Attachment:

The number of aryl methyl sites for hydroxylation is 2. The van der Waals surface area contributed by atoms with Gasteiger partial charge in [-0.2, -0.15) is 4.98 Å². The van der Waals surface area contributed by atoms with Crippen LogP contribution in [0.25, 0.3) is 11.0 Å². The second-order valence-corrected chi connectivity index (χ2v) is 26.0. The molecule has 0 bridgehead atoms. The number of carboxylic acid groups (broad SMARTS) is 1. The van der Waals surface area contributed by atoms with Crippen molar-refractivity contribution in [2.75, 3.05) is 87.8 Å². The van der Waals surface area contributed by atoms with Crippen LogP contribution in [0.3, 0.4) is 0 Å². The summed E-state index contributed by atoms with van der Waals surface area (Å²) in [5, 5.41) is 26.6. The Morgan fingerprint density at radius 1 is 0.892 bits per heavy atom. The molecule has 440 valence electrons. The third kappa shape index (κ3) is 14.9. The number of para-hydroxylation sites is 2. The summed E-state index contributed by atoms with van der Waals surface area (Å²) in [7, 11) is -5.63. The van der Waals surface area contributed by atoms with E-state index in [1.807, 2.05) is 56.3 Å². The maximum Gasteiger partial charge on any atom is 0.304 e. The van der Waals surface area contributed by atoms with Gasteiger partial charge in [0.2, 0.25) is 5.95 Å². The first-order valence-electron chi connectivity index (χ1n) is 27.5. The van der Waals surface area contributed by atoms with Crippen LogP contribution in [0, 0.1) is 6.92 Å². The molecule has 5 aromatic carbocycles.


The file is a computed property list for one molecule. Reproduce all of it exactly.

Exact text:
The number of aryl methyl sites for hydroxylation is 2. The van der Waals surface area contributed by atoms with Gasteiger partial charge in [-0.2, -0.15) is 4.98 Å². The van der Waals surface area contributed by atoms with Crippen LogP contribution in [0.25, 0.3) is 11.0 Å². The second-order valence-corrected chi connectivity index (χ2v) is 26.0. The molecule has 0 bridgehead atoms. The number of carboxylic acid groups (broad SMARTS) is 1. The van der Waals surface area contributed by atoms with Crippen molar-refractivity contribution in [2.75, 3.05) is 87.8 Å². The van der Waals surface area contributed by atoms with Crippen LogP contribution in [0.3, 0.4) is 0 Å². The summed E-state index contributed by atoms with van der Waals surface area (Å²) in [5, 5.41) is 26.6. The Morgan fingerprint density at radius 1 is 0.892 bits per heavy atom. The molecule has 440 valence electrons. The third kappa shape index (κ3) is 14.9. The number of para-hydroxylation sites is 2. The summed E-state index contributed by atoms with van der Waals surface area (Å²) in [7, 11) is -5.63. The van der Waals surface area contributed by atoms with E-state index in [1.807, 2.05) is 56.3 Å². The maximum Gasteiger partial charge on any atom is 0.304 e. The van der Waals surface area contributed by atoms with Gasteiger partial charge in [0.2, 0.25) is 5.95 Å². The first-order valence-electron chi connectivity index (χ1n) is 27.5. The van der Waals surface area contributed by atoms with Crippen LogP contribution in [0, 0.1) is 6.92 Å². The molecule has 5 aromatic carbocycles.